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Brown v. Glunt

United States District Court, Third Circuit

April 1, 2013

NATHANIEL BROWN, AP-7647, Petitioner,
v.
STEVEN R. GLUNT, et al., Respondents.

REPORT and RECOMMENDATION

ROBERT C. MITCHELL, Magistrate Judge.

I. Recommendation:

It is respectfully recommended that the petition of Nathaniel Brown for a writ of habeas corpus be dismissed and because reasonable jurists could not conclude that a basis for appeal exists, that a certificate of appealability be denied.

II. Report:

Nathaniel Brown, an inmate at the State Correctional Institution at Houtzdale has presented a petition for a writ of habeas corpus. Brown is presently challenging his re-incarceration as a convicted parole violator to serve the remainder of a five to twenty year sentence imposed by the Court of Common Pleas of Allegheny County, Pennsylvania on September 24, 1982 following his plea of guilty to charges of burglary, receiving stolen property, escape and simple assault at No. CP-8106265A.[1]

In his petition, Brown contends:

The petitioner is not challenging the conviction as imposed by the Court of Common Pleas of Allegheny County, PA. but is challenging the Board's actions in recommitting him as a convicted parole violator after he has been recommitted as a technical parole violator where it affects time credit under 61 Pa.C.S. § 331.21a(b) and also denied him due process under the Fourteenth Amendment subjects him to double jeopardy under the Fifth Amendment and cruel and unusual punishment under the Eighth Amendment.[2]

Thus, petitioner's procedural parole history becomes critical. As noted above, the petitioner was sentenced on September 24, 1982 to a five to twenty year period of incarceration. As set forth in the declaration of John Janis of the Pennsylvania Board of Probation and Parole, [3] and as the supporting exhibits demonstrate, following his reception into the penal system, Brown's minimum sentence was set to expire on August 12, 1988 and his maximum sentence expiration date was calculated as August 12, 2003.[4] On August 12, 1988 he was released on parole with a commitment credit of 11 months and 3 days.[5] On August 8, 1990 he was recommitted as a convicted parole violator to serve a total of 24 months backtime, and his maximum release date was set at August 8, 2005.[6] On August 8, 1992 he was paroled to a detainer with a maximum sentence expiration date of August 8, 2005.[7] Following Brown's release from custody, on November 30, 1994 he was again recommitted as a convicted parole violator to serve thirty-six months backtime with a sentence maximum expiration date of November 30, 2007.[8] Brown was again paroled to a detainer on November 30, 1994 with a November 30, 2007 maximum sentence expiration date.[9] He then absconded and on September 3, 2007 was arrested in Ohio on local charges and respondent lodged a detainer. On September 21, 2007, Brown was returned to Pennsylvania authorities and on November 2, 2007, petitioner was recommitted as a technical parole violator with a maximum sentence expiration date of March 1, 2009.[10] On March 1, 2009 he was released but as a result of other criminal offenses occurring in 2006 for which he was incarcerated on March 1, 2010, parole was again revoked and the petitioner returned to custody to serve the balance of his original sentence with an expiration date of April 15, 2019.[11]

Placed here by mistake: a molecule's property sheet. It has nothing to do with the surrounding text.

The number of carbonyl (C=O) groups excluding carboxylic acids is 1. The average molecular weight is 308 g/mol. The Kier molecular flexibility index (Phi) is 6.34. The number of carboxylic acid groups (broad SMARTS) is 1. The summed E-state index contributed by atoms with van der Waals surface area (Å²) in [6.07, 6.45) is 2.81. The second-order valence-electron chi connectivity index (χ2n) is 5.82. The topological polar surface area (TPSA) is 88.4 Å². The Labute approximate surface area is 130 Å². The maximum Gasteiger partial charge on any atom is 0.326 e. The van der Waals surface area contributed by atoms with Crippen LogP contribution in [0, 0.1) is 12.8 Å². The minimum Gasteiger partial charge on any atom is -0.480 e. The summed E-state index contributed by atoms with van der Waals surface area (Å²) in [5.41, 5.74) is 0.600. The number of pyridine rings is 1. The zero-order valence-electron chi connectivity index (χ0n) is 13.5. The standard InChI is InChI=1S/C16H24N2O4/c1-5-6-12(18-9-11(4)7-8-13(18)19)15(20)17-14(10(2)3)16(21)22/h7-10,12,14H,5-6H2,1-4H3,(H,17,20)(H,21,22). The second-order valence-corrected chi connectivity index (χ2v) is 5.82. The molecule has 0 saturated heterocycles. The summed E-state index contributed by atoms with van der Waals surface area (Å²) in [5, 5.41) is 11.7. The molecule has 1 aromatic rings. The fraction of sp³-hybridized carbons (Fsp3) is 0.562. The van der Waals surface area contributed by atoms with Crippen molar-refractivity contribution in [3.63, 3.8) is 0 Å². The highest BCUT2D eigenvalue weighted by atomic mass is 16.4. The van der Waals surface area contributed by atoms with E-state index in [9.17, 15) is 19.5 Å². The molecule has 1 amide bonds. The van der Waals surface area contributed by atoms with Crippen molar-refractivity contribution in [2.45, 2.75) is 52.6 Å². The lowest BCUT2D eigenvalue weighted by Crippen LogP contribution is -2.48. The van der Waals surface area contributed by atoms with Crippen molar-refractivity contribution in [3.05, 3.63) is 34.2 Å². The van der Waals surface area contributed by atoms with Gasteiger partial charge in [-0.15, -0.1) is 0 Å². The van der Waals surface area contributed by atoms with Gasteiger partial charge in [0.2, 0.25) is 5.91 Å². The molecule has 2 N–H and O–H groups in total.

While much of the confusion arises as a result of Brown repeatedly committing offenses while on parole, respondents set forth in their memorandum that:

The April 15, 2019 max date reflects that: (a) Brown forfeited credit for the period he was at liberty on parole from December 11, 1998 to September 5, 2007; (b) Brown received 183 days of credit on his original sentence for the period he was incarcerated from September 5, 2007 to March 6, 2008; (c) Brown did not receive credit on his original sentence for the periods he was confined on both the new criminal charges and the Board detainer from March 6, 2008 to March 1, 2009 or from March 26, 2009 to October 26, 2009; (d) Brown did not receive credit on his original sentence for the period he was not incarcerated on the Board detainer between March 1, 2009 and March 26, 2009 and (e) Brown became available to commence service of his original sentence again on October 26, 2009.

The challenge which Brown makes to the calculation of his sentence was the subject of an administrative appeal, and then an appeal to the Commonwealth Court which Court in a Memorandum filed on May 23, 2011 wrote:

We begin with Brown's first contention that his maximum sentence date was incorrectly calculated. Brown's primary argument in this regard stems from the effective date of his original sentence, which was calculated nearly thirty years ago. Brown argues that since he was sentenced on September 24, 1982, and received a credit of eleven months and three days, the original effective date of his sentence should have been August 27, 1981.7 However, this Court has repeatedly held that the Department of Corrections, not the Board, is responsible for calculating the minimum and maximum terms of prisoners committed to its jurisdiction... Thus, we agree with Counsel that Brown's claim regarding his maximum sentence date is without merit.
7 In his no-merit letter, Counsel noted that Brown was serving another sentence at that time and was not available to begin serving his original sentence until July 18, 1984. Counsel further noted that Brown's credit of eleven months and three days was properly applied to this date